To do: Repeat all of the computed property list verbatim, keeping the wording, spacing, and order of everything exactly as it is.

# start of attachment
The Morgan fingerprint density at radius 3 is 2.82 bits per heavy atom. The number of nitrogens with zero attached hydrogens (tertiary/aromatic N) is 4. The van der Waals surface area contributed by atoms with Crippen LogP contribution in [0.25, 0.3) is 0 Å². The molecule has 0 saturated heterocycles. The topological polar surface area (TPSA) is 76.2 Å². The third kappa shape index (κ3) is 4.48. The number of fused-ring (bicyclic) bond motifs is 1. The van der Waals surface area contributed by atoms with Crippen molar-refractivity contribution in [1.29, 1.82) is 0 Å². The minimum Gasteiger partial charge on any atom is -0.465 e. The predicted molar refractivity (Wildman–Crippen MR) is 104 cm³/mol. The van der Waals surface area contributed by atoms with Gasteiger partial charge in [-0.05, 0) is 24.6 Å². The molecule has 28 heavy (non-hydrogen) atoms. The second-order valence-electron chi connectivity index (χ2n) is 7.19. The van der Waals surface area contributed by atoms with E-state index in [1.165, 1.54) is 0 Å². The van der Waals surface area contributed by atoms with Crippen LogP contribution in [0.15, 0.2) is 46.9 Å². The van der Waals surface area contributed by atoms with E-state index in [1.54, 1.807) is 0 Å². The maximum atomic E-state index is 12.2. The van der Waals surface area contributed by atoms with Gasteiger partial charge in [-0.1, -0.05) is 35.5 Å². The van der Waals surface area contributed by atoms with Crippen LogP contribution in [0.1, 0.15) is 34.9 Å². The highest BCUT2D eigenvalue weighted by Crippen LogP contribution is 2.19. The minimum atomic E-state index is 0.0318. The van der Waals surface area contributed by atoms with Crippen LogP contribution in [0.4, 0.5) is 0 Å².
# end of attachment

The Morgan fingerprint density at radius 3 is 2.82 bits per heavy atom. The number of nitrogens with zero attached hydrogens (tertiary/aromatic N) is 4. The van der Waals surface area contributed by atoms with Crippen LogP contribution in [0.25, 0.3) is 0 Å². The molecule has 0 saturated heterocycles. The topological polar surface area (TPSA) is 76.2 Å². The third kappa shape index (κ3) is 4.48. The number of fused-ring (bicyclic) bond motifs is 1. The van der Waals surface area contributed by atoms with Crippen molar-refractivity contribution in [1.29, 1.82) is 0 Å². The minimum Gasteiger partial charge on any atom is -0.465 e. The predicted molar refractivity (Wildman–Crippen MR) is 104 cm³/mol. The van der Waals surface area contributed by atoms with Gasteiger partial charge in [-0.05, 0) is 24.6 Å². The molecule has 28 heavy (non-hydrogen) atoms. The second-order valence-electron chi connectivity index (χ2n) is 7.19. The van der Waals surface area contributed by atoms with E-state index in [1.165, 1.54) is 0 Å². The van der Waals surface area contributed by atoms with Crippen LogP contribution in [0.15, 0.2) is 46.9 Å². The van der Waals surface area contributed by atoms with E-state index in [1.54, 1.807) is 0 Å². The maximum atomic E-state index is 12.2. The van der Waals surface area contributed by atoms with Gasteiger partial charge in [-0.1, -0.05) is 35.5 Å². The van der Waals surface area contributed by atoms with Crippen LogP contribution in [0.1, 0.15) is 34.9 Å². The highest BCUT2D eigenvalue weighted by Crippen LogP contribution is 2.19. The minimum atomic E-state index is 0.0318. The van der Waals surface area contributed by atoms with Crippen LogP contribution in [0.4, 0.5) is 0 Å².